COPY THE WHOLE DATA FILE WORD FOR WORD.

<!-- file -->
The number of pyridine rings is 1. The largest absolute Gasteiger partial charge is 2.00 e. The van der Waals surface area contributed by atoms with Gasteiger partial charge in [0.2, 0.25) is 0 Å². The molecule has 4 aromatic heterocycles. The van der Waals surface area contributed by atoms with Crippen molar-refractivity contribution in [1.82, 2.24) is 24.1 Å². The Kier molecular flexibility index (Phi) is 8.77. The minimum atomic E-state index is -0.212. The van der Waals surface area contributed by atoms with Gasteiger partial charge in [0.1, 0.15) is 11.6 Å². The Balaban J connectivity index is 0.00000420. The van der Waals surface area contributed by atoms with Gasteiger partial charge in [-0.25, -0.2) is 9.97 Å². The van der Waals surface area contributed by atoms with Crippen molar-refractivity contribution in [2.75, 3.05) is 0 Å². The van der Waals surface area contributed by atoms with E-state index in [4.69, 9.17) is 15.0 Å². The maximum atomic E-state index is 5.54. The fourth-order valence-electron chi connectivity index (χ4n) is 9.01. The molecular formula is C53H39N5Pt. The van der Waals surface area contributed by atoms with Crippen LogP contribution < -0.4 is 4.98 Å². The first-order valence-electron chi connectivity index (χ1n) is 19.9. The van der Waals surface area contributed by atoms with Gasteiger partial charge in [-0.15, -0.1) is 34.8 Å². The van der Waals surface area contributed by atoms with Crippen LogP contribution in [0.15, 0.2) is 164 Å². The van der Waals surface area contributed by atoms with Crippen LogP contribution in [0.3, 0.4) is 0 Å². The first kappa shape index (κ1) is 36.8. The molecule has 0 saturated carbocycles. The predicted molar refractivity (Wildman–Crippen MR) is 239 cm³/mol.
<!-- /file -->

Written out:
The number of pyridine rings is 1. The largest absolute Gasteiger partial charge is 2.00 e. The van der Waals surface area contributed by atoms with Gasteiger partial charge in [0.2, 0.25) is 0 Å². The molecule has 4 aromatic heterocycles. The van der Waals surface area contributed by atoms with Crippen molar-refractivity contribution in [1.82, 2.24) is 24.1 Å². The Kier molecular flexibility index (Phi) is 8.77. The minimum atomic E-state index is -0.212. The van der Waals surface area contributed by atoms with Gasteiger partial charge in [0.1, 0.15) is 11.6 Å². The Balaban J connectivity index is 0.00000420. The van der Waals surface area contributed by atoms with Gasteiger partial charge in [-0.25, -0.2) is 9.97 Å². The van der Waals surface area contributed by atoms with Crippen molar-refractivity contribution in [2.75, 3.05) is 0 Å². The van der Waals surface area contributed by atoms with E-state index in [4.69, 9.17) is 15.0 Å². The maximum atomic E-state index is 5.54. The fourth-order valence-electron chi connectivity index (χ4n) is 9.01. The molecular formula is C53H39N5Pt. The van der Waals surface area contributed by atoms with Crippen LogP contribution < -0.4 is 4.98 Å². The first-order valence-electron chi connectivity index (χ1n) is 19.9. The van der Waals surface area contributed by atoms with Gasteiger partial charge in [-0.15, -0.1) is 34.8 Å². The van der Waals surface area contributed by atoms with Crippen LogP contribution in [0.15, 0.2) is 164 Å². The van der Waals surface area contributed by atoms with Crippen LogP contribution in [0.3, 0.4) is 0 Å². The first kappa shape index (κ1) is 36.8. The molecule has 0 saturated carbocycles. The predicted molar refractivity (Wildman–Crippen MR) is 239 cm³/mol.